Global Payments says data breach investigation turned up a second breach

Global Payments, the electronic transaction-processing firm which acknowledged a data breach in April related to a suspected 1.5 million payment card numbers, yesterday said its ongoing investigation into that is turning up another issue: "potential unauthorized access to servers containing personal information collected from a subset of merchant applicants."

Background: Global Payments says fewer than 1.5 million cards affected in data theft

In a statement it put out, Global Payments said, "It is unclear whether the intruders looked at or took any personal information from the Company's systems; however, the Company will notify potentially-affected individuals in the coming days with helpful information and make available credit monitoring and identity protection insurance at no cost."

In a conference call yesterday, CEO Paul Garcia apologized for the ongoing impact of the incident, saying, "We are outraged by these criminal acts." He said the firm is cooperating with federal law enforcement in the investigation.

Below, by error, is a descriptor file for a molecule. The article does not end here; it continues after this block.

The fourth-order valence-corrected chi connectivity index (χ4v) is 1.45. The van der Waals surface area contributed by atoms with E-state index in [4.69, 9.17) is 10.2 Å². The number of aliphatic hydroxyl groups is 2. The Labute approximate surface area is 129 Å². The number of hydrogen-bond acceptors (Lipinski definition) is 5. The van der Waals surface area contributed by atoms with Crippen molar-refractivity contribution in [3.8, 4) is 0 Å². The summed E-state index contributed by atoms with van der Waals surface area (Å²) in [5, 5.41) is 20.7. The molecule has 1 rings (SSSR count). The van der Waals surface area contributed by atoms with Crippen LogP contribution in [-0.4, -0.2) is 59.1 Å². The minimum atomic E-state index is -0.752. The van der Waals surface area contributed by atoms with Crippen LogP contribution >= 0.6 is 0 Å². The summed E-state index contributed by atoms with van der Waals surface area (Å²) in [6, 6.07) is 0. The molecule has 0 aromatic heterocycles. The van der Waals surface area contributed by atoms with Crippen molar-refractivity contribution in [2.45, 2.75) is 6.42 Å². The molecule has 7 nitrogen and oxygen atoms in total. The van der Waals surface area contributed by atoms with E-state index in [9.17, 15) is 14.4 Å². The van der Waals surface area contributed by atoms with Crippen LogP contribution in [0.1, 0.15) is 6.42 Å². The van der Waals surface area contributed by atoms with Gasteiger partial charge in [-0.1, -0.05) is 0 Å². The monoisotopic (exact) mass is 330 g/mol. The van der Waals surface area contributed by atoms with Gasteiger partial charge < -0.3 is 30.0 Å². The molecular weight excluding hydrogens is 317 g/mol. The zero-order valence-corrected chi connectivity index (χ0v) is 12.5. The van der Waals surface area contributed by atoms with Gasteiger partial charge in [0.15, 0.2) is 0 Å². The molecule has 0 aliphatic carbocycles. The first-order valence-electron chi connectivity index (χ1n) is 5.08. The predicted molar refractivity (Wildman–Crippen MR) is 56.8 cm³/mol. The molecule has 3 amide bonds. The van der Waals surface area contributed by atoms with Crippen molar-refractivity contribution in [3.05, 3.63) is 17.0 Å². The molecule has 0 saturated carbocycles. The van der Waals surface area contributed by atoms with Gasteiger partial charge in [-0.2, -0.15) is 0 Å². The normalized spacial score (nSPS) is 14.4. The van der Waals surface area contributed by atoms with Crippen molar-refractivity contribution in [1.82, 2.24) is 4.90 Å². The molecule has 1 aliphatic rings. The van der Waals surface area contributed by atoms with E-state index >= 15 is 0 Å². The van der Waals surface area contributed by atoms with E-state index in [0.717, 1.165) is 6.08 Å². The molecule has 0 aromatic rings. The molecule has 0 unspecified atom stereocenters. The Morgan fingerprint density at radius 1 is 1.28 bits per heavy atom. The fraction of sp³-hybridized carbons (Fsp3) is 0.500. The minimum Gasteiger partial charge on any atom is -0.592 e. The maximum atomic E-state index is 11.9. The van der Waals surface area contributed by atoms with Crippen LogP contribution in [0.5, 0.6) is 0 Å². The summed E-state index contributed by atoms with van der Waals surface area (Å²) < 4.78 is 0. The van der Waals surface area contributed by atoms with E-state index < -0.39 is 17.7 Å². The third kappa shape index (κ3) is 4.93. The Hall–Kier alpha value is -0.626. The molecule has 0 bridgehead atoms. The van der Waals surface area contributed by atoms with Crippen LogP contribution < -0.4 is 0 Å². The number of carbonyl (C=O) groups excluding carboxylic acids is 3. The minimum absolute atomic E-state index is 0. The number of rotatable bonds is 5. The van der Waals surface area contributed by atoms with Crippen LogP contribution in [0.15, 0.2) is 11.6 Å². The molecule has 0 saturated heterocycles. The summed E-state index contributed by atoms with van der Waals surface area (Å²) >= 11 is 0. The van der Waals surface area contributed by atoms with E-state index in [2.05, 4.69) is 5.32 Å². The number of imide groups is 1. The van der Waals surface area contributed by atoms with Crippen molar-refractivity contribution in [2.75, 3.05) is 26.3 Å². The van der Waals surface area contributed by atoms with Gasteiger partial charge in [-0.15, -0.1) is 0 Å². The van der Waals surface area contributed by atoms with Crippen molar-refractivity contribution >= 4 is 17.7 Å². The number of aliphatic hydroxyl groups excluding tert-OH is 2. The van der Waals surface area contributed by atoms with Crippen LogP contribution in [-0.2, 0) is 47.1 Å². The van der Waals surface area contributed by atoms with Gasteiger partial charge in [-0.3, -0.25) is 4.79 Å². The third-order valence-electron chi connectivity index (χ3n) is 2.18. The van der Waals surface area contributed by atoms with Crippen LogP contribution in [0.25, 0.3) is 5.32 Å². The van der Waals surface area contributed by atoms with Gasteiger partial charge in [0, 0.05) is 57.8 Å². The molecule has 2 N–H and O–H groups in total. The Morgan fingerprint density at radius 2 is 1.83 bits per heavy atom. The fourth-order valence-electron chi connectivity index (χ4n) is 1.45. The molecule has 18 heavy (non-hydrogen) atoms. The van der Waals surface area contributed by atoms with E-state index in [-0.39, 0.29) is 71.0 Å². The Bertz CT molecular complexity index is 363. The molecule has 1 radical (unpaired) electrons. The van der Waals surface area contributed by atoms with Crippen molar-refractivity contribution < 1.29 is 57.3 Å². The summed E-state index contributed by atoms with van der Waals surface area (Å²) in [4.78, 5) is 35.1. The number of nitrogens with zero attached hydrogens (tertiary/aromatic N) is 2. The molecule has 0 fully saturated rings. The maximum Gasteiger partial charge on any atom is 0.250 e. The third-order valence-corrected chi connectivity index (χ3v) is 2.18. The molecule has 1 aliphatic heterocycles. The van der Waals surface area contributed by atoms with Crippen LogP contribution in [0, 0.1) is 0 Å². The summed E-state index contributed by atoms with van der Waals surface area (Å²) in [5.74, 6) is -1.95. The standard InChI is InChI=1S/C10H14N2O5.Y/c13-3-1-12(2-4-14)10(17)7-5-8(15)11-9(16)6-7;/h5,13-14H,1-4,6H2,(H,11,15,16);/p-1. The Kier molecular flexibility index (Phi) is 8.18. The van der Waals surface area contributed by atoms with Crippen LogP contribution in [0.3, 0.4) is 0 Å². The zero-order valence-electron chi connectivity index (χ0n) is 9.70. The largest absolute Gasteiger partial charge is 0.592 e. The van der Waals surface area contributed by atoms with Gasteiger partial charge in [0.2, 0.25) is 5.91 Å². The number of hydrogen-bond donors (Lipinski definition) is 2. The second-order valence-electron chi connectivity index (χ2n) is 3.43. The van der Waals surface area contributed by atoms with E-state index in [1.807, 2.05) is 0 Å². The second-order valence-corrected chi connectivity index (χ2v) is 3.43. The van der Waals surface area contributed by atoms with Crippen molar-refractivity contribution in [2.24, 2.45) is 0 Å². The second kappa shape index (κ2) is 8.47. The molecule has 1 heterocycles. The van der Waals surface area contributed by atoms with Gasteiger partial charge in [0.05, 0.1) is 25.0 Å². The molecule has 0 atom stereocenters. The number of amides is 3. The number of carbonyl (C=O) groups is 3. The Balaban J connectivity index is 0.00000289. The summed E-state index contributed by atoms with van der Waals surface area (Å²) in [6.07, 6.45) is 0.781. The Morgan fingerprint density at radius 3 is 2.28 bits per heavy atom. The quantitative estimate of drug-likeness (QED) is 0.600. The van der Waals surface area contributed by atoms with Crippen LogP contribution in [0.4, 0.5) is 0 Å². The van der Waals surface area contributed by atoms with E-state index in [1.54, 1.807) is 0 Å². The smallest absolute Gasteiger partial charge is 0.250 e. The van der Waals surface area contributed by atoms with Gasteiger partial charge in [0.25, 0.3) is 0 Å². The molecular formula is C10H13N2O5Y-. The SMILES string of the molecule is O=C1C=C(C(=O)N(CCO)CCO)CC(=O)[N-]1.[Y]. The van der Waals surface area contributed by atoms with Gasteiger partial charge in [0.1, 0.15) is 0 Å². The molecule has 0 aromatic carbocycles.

The firm, based in Atlanta, says its latest discoveries are not related to the cardholder data breach that was uncovered earlier and strictly concern U.S.-based merchant applicants. The company says it doesn't know if the criminals that accessed the servers really looked carefully at the merchant-applicant data or took it.

Garcia said the data-breach incident has caused "certain card brands" — he didn't identify whether it was Visa, MasterCard or any other -- to remove Global Payments from its list of approved providers in terms of Payment Card Industry (PCI) Data Security Standards compliance. Global Payments says it's working on remediation efforts, making changes to its network security, to try and gain PCI DSS compliance approval through a new qualified security assessor that would audit the company's systems. The company said it initially discovered the breach while updating its network.

When asked whether the company thinks more issues will crop up, Garcia said, "We think we're getting to the end of this." The company plans to provide an estimate about the costs of the data breach later in July.

Ellen Messmer is senior editor at Network World, an IDG publication and website, where she covers news and technology trends related to information security.

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